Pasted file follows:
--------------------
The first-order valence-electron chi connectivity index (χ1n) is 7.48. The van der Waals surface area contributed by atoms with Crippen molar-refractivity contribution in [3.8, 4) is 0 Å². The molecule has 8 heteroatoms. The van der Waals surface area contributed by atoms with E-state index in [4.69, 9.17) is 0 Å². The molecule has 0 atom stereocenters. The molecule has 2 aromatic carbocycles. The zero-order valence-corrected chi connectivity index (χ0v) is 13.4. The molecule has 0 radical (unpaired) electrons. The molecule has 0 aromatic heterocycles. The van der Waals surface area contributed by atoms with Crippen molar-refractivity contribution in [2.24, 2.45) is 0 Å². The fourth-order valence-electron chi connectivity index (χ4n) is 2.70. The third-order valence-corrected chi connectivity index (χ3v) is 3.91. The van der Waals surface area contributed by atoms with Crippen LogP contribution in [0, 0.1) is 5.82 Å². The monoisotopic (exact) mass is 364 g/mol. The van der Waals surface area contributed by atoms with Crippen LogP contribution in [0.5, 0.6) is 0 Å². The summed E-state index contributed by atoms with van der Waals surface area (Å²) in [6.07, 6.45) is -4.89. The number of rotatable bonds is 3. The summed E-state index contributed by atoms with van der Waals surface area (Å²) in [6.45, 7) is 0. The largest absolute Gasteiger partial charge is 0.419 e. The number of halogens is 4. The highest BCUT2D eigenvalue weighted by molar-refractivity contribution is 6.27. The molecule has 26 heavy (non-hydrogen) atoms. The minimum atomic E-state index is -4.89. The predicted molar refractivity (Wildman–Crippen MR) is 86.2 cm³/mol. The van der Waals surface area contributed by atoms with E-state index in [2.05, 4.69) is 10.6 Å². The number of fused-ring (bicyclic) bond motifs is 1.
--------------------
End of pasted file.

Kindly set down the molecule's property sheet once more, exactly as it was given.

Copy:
The first-order valence-electron chi connectivity index (χ1n) is 7.48. The van der Waals surface area contributed by atoms with Crippen molar-refractivity contribution in [3.8, 4) is 0 Å². The molecule has 8 heteroatoms. The van der Waals surface area contributed by atoms with E-state index in [4.69, 9.17) is 0 Å². The molecule has 0 atom stereocenters. The molecule has 2 aromatic carbocycles. The zero-order valence-corrected chi connectivity index (χ0v) is 13.4. The molecule has 0 radical (unpaired) electrons. The molecule has 0 aromatic heterocycles. The van der Waals surface area contributed by atoms with Crippen molar-refractivity contribution in [2.24, 2.45) is 0 Å². The fourth-order valence-electron chi connectivity index (χ4n) is 2.70. The third-order valence-corrected chi connectivity index (χ3v) is 3.91. The van der Waals surface area contributed by atoms with Crippen LogP contribution in [0, 0.1) is 5.82 Å². The monoisotopic (exact) mass is 364 g/mol. The van der Waals surface area contributed by atoms with Crippen LogP contribution in [0.5, 0.6) is 0 Å². The summed E-state index contributed by atoms with van der Waals surface area (Å²) in [6.07, 6.45) is -4.89. The number of rotatable bonds is 3. The summed E-state index contributed by atoms with van der Waals surface area (Å²) in [6.45, 7) is 0. The largest absolute Gasteiger partial charge is 0.419 e. The number of halogens is 4. The highest BCUT2D eigenvalue weighted by molar-refractivity contribution is 6.27. The molecule has 26 heavy (non-hydrogen) atoms. The minimum atomic E-state index is -4.89. The predicted molar refractivity (Wildman–Crippen MR) is 86.2 cm³/mol. The van der Waals surface area contributed by atoms with E-state index in [2.05, 4.69) is 10.6 Å². The number of fused-ring (bicyclic) bond motifs is 1.